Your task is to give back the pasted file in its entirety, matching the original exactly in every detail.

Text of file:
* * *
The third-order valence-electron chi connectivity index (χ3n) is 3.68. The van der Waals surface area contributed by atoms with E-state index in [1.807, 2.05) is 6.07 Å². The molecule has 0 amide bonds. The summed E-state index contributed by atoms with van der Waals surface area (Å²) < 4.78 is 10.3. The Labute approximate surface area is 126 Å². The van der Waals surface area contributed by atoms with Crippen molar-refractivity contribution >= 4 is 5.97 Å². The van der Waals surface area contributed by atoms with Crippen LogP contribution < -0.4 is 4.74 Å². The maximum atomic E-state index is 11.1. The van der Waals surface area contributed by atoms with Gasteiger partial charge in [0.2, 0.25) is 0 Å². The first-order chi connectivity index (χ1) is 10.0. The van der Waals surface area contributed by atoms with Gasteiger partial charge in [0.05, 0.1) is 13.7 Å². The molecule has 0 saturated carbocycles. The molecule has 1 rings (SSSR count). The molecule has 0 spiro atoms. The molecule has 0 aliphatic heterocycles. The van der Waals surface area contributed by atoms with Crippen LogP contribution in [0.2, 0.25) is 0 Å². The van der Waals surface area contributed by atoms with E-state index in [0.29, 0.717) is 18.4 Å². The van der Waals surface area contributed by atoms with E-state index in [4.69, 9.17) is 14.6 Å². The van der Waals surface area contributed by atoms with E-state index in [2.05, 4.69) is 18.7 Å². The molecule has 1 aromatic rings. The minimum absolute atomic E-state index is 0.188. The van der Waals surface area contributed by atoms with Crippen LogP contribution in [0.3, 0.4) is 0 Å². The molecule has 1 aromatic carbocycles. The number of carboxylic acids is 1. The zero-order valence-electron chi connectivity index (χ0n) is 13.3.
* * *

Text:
The third-order valence-electron chi connectivity index (χ3n) is 3.68. The van der Waals surface area contributed by atoms with E-state index in [1.807, 2.05) is 6.07 Å². The molecule has 0 amide bonds. The summed E-state index contributed by atoms with van der Waals surface area (Å²) < 4.78 is 10.3. The Labute approximate surface area is 126 Å². The van der Waals surface area contributed by atoms with Crippen molar-refractivity contribution >= 4 is 5.97 Å². The van der Waals surface area contributed by atoms with Crippen LogP contribution < -0.4 is 4.74 Å². The maximum atomic E-state index is 11.1. The van der Waals surface area contributed by atoms with Gasteiger partial charge in [0.2, 0.25) is 0 Å². The first-order chi connectivity index (χ1) is 10.0. The van der Waals surface area contributed by atoms with Gasteiger partial charge in [0.05, 0.1) is 13.7 Å². The molecule has 0 saturated carbocycles. The molecule has 1 rings (SSSR count). The molecule has 0 spiro atoms. The molecule has 0 aliphatic heterocycles. The van der Waals surface area contributed by atoms with Crippen LogP contribution in [0.2, 0.25) is 0 Å². The van der Waals surface area contributed by atoms with E-state index in [0.29, 0.717) is 18.4 Å². The van der Waals surface area contributed by atoms with E-state index in [4.69, 9.17) is 14.6 Å². The van der Waals surface area contributed by atoms with E-state index in [2.05, 4.69) is 18.7 Å². The molecule has 1 aromatic rings. The minimum absolute atomic E-state index is 0.188. The van der Waals surface area contributed by atoms with Crippen LogP contribution in [0.3, 0.4) is 0 Å². The molecule has 1 aromatic carbocycles. The number of carboxylic acids is 1. The zero-order valence-electron chi connectivity index (χ0n) is 13.3.